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When it was revealed that Facebook and Apple are paying for women employees to freeze their eggs, more young women may be wondering, is it right for me? Robyn Ross, a Los Angeles recruitment director, shares the wisdom of her experience with egg freezing.
I’ve wanted to have kids as long as I can remember. In fact, when my best friend and I were in our early 30s, we made a pact that if we both weren’t mothers by age 38, we would get pregnant on our own. But as that day approached, she started researching sperm donors, and I looked into egg freezing.
The idea of having kids with my first husband, whom I divorced at age 32, had never felt right, but I still wanted to share that experience with someone. Even though freezing eggs sounded terrifying and extreme, it felt like the best option available to realize my dream of having a biological child. Thankfully, my dad and his wife offered to help me cover the $15,000 cost for the procedure plus drugs (it's an estimated $10,000 now).
Here are eight things about egg freezing I wish I’d known:
1. I was able to overcome my fear of needles
I’ve always been irrationally scared of needles and had to be held down during vaccinations as a child. So when I first learned that freezing required nearly two weeks of hormone shots to stimulate your ovaries to produce eggs, I almost considered that a deal-breaker. But this was too important, so I decided to force myself to be brave. Still, when I watched the nurse demonstrate how to prep the injections to give myself, I nearly fainted. I ended up traveling to my dad’s house before and after work and asking for his wife’s help. Their 7-and 10-year-old daughters hugged me, while she jabbed. I survived.
2. It took pressure off dating
I took dating pretty seriously after my divorce and went on several online dating sites, where I met a couple guys I went out with for a few months. But neither were right for the long term. After I froze my eggs in 2007 at age 37, I became even more focused and lined up dates almost every night of the week. But at the same time, I was much more relaxed about it. If I wasn’t crazy about a guy, I didn’t feel pressured to try to make something work. I just thought, “Who’s next?”
3. Guys think it’s a great idea
I think a lot of women are embarrassed about the fact that they froze their eggs. But I felt awesome about it and brought it up on the first date on purpose – saying something like, “I’ve got my eggs in the freezer. I wanted to take the pressure off dating.” I also wanted to be upfront about kids, so I didn’t waste my time if we didn’t share the same goals. Nearly a year after I froze, the man who would become my husband answered “Oh, that’s cool!” Our first date lasted three days, and we got engaged a year later.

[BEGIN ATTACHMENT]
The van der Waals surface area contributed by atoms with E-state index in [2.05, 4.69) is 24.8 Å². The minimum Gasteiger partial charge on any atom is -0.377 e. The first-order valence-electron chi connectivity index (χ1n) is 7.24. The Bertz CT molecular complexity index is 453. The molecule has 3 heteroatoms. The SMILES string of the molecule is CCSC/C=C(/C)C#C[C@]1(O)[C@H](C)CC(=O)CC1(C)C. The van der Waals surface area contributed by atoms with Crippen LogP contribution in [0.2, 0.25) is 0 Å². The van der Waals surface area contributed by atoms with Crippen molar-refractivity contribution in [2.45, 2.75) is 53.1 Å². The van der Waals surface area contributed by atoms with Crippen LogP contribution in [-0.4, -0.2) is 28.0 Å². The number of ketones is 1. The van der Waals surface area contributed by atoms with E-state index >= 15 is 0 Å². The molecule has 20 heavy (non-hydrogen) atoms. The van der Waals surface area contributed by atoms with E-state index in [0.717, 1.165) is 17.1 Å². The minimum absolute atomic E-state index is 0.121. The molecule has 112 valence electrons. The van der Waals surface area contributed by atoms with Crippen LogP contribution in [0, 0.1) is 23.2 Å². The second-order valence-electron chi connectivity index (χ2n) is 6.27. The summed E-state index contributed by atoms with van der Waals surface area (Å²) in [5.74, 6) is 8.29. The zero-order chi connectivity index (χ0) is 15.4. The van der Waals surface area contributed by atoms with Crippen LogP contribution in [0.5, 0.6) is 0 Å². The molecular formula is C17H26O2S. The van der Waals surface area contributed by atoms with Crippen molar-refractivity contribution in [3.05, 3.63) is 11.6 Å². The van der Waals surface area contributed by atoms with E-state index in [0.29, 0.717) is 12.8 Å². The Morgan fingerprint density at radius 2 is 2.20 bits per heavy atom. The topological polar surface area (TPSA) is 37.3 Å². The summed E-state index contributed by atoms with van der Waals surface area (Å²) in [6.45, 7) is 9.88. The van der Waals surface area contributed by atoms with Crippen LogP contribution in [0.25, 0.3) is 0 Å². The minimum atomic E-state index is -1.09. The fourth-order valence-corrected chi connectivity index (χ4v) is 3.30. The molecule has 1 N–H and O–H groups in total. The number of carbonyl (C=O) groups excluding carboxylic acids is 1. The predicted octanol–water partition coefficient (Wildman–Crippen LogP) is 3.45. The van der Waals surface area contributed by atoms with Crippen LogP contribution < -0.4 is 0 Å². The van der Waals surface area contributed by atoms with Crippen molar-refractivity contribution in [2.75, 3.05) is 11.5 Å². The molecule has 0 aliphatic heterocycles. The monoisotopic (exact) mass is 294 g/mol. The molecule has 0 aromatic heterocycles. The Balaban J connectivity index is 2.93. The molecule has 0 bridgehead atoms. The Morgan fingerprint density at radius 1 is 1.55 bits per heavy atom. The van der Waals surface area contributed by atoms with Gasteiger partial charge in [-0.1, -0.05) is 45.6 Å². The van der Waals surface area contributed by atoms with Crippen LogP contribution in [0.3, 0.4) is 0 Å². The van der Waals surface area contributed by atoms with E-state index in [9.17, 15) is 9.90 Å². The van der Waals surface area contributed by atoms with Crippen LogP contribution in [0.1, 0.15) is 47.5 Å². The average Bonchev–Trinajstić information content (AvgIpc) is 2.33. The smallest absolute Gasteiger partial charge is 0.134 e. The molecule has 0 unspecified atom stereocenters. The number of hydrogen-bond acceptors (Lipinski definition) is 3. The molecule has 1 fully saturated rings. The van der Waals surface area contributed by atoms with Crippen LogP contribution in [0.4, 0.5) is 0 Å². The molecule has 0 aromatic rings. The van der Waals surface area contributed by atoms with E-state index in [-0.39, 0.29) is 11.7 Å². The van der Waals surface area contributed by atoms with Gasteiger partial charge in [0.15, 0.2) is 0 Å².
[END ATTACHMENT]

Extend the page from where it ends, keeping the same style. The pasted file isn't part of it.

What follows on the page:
4. Even though I had bought time, I wanted to have a baby as soon as possible
It’s funny how everyone worries that you’ll use egg freezing as excuse to put off having a baby. Not me. Once I had the guy, it didn’t make sense to wait. As soon as I became engaged, I contacted my fertility clinic, Reproductive Medicine Associates of New York, about thawing my eggs. I was proud to walk down the aisle in a wedding dress nine months pregnant.
5. I didn’t realize all the work it would take to put them back in
I thought thawing the eggs would be a piece of cake, compared to all the work involved taking them out. But I had to undergo several more blood tests, a vaginal ultrasound and another test to make sure my uterus was in good shape to carry a baby. Finally, I had to take more hormones — some in the form of vaginal suppositories — to build up the lining of my uterus to give the embryo a place to implant.
6. It takes a lot of eggs to make one baby
I was 39 when I went back to thaw my eggs in 2009 (before the technology had improved). I suppose I could have tried naturally, but I wanted to use those eggs, which were two years younger. Besides, I had 14 eggs stashed away, which I assumed was plenty for two kids. Well, doctors thawed all 14 eggs at once, and four fertilized and grew into embryos, which were transferred to my uterus. I was hoping for twins and was surprised when I learned I was pregnant with one baby. I was over the moon, of course, but I kept thinking, “That’s it? They’re gone?” Nowadays, woman are encouraged to undergo several cycles so they can put away at least 20 eggs per baby.
7. I wish I had frozen more eggs
We never know how life will turn out, but after five years of marriage, my husband and I are getting divorced. Our baby, Camden Rose, desperately wants a sibling. I’d love to meet someone new and have another baby, but that won’t happen for a while. I’m already 44, and I don’t have any more frozen eggs. For now, I’m hoping to meet a dad who has young kids and create a blended family.
8. I never forget what a miracle my little girl is
Every baby is a blessing, but when you add the fact that mine was in a freezer for two and a half years, I sometimes can’t believe she’s here. Of course, I was worried about possible birth defects – and still am concerned about long-term effects — but my daughter is perfect. She’s bright, beautiful, intuitive and compassionate. I am so fortunate.
As-told to Sarah Elizabeth Richards, author of "Motherhood, Rescheduled: The New Frontier of Egg Freezing and the Women Who Tried it"